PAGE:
ALL POSTS TAGGED "[baseball]"

Break out the peanuts and cracker jacks, Major League Baseball is back! And in an attempt to bring baseball’s international popularity to new heights, the Arizona Diamondbacks and the Los Angeles Dodgers will kick off the 2014 MLB season with an opening series in Sydney. These games on March 22 and 23rd will mark the first time the MLB season has started abroad.

For the rest of the league, however, Opening Day (and night) will commence on March 30-31, where the other 28 teams will begin their grueling, 162-game schedule, all with the hopes of being crowned World Series champion in 7 months.

As you get ready to hit the road for your own Opening Day experience, don’t miss our choices for baseball’s greatest stadiums, from Baltimore’s beautiful Oriole Park at Camden Yards to the world-famous Fenway Park in Boston. And while the whole world gets ready for another unbelievable season, check out some of the tasty ballpark treats that will be stocking the shelves across America’s stadiums as you gear up for Opening Day 2014.

The Washington Post / Getty Images

For more than a century, baseball spring training was strictly a professional endeavor — a time for athletes to shake the cobwebs of winter and prepare for the 6-month season that starts every April.

But that was before towns and teams discovered they could add to their coffers by persuading snow-weary fans to buy tickets, food, souvenirs in intimate ballparks where autographs are as common as hot dogs.

The 30 big-league teams, evenly divided between Florida and Arizona, spend March playing meaningless exhibition games that count only in the minds of managers who need to reduce rosters to 25 players by Opening Day. Newspapers print won-lost records and “standings” from the Grapefruit League and Cactus League, respectively, but few fans notice.

They’re more concerned with the play of red-hot rookies or rehabbing veterans whose spring performances can influence the pending pennant races.

Spring training is simply a baseball hors d’oeuvre. Established players rarely play more than a few innings and often skip road games; virtually all games are played on natural grass in daylight; and schedules are determined by geographic proximity rather than league rivalry.

If history serves as an accurate barometer, spring training was a cool topic even before it became a hot travel destination. Here are a few of the reasons: READ MORE

 

Baseball legend Ted Williams greets visitors at the Hitters Hall of Fame. (Photo by Darren Garnick)

First-time visitors to Tropicana Field might be surprised to see a Ted Williams Museum across from the concession stands. After all, why would a legendary Boston Red Sox star be celebrated in the home of the Tampa Bay Rays? Doesn’t this museum belong at Fenway Park?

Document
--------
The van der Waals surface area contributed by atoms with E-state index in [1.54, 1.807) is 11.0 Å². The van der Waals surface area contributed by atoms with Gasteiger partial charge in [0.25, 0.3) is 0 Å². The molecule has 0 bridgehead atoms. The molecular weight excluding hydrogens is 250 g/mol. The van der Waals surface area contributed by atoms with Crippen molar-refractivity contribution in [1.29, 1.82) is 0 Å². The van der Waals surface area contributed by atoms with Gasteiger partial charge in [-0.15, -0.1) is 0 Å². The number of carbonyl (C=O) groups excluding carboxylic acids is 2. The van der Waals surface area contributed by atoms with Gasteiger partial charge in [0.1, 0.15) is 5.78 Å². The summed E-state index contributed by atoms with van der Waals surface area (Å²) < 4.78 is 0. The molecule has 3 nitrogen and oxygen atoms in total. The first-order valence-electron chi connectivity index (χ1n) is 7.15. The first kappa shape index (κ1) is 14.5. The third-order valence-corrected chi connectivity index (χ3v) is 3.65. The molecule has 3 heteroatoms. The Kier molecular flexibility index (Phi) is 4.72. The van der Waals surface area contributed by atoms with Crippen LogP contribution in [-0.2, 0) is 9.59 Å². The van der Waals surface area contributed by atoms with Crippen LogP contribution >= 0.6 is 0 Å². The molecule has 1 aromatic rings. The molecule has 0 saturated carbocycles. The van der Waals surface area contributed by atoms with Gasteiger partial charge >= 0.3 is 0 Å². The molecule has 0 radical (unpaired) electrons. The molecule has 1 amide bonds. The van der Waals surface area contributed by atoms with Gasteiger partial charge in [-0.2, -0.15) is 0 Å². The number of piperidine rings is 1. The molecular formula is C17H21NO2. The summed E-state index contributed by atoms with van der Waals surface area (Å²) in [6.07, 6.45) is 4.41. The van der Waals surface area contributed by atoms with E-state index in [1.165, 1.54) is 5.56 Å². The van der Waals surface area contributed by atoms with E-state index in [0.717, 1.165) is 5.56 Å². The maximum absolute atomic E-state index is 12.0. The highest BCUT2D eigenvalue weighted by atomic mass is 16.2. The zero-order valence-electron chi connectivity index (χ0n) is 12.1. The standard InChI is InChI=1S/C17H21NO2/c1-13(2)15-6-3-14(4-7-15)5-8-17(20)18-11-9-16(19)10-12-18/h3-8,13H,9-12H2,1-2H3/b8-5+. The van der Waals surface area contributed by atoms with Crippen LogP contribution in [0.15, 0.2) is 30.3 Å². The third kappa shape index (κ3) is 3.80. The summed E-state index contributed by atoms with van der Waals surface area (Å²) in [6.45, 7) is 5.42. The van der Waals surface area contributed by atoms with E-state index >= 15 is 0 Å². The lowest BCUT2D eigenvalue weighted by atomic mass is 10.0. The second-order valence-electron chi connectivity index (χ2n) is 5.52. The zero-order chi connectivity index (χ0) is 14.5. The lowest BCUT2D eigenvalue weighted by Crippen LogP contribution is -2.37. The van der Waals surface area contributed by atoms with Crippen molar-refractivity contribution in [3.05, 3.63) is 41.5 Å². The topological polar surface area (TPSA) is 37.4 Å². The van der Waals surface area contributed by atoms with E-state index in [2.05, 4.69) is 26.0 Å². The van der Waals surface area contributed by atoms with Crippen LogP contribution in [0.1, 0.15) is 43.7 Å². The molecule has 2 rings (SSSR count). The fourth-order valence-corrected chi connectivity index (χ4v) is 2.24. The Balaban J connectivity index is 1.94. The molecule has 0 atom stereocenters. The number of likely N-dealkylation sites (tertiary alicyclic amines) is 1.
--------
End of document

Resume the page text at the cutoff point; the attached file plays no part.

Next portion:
It turns out that Williams, aka “The Splendid Splinter,” spent much of his retirement years in Citrus County, FL, and helped raise funds for a baseball diamond-shaped museum that opened there in 1994. Poor attendance — the rural county is far off the tourist radar — forced the museum to relocate in 2006. The Rays offered to house the 10,000-square-foot facility when it was clear that the Red Sox didn’t have the space.

The quality and rarity of the baseball memorabilia at the Ted Williams Museum and Hitters Hall of Fame is on par with the Baseball Hall of Fame in Cooperstown, NY. Williams’ childhood baseball bat and glove are here, as are his fishing tackle box (he’s also in the Fishing Hall of Fame) and artifacts from his service in World War II and the Korean War. Yet, there’s also plenty to see for the fans of the other 29 Major League Baseball teams.

The Hitters Hall of Fame honors the greatest offensive players in history, including both current and retired players. “Kids want to see the stars of today,” explains executive director Dave McCarthy. “Once they get pumped up about players they can relate to, there’s a window for them to get excited about the history.”

The 2013 Hitters Hall of Fame inductees were Darrell Evans, Lou Piniella, Ryne Sandberg, Roberto Alomar, Sandy Alomar, Jr. and Sandy Alomar Sr. (Photo by Darren Garnick)

When you first walk into the museum, which is only open during Rays home games, appearances can be deceiving. The first floor is a small group of display cases and a painting gallery by artist-in-residence Justyn Farano, whom on most days visitors can watch in action. But at the back of the room, a staircase leads to an exhibit area 10 times as large.

“A lot of visitors tell us that they enjoy us even more than Cooperstown,” says McCarthy. “I don’t think we have a more impressive collection, but I think people love seeing this stuff in a ballpark setting. For every wine and cheese guy out there, there are 100 beer and hot dog guys — we’re a museum that caters to the beer and hot dog guy.”

Another difference from Cooperstown: This Hall of Fame honors all-time hit leader Pete Rose, who was banned from the MLB for gambling on Cincinnati Reds games while he was the manager. McCarthy says he’s been flooded with compliments for including Rose.

“Most fans feel that he should be forgiven. The crime doesn’t fit the punishment. He didn’t throw games. He bet on his own team to win,” he says. “The steroids era is another story — we’re steering away from that whole mess for now.”

Tropicana Field’s “Touch-A-Ray” Tank looks like it is spilling over the centerfield wall, but that is an illusion. The rays’ swimming area is confined to the observation deck. (Photo by Darren Garnick)

Outside the gates of the Ted Williams Museum, there’s a bevy of family-friendly activities. Kids can pose for their own Topps baseball cards for $5 each and there’s a coloring wall where they are challenged to draw Raymond, the blue furry mascot of the Rays.

There’s also a giant fish tank in the centerfield stands, teeming with real rays of varying sizes. Staff from Tampa’s Florida Aquarium instruct fans how to safely touch and feed the animals without disturbing them. Lines are usually long, so be sure to show up early.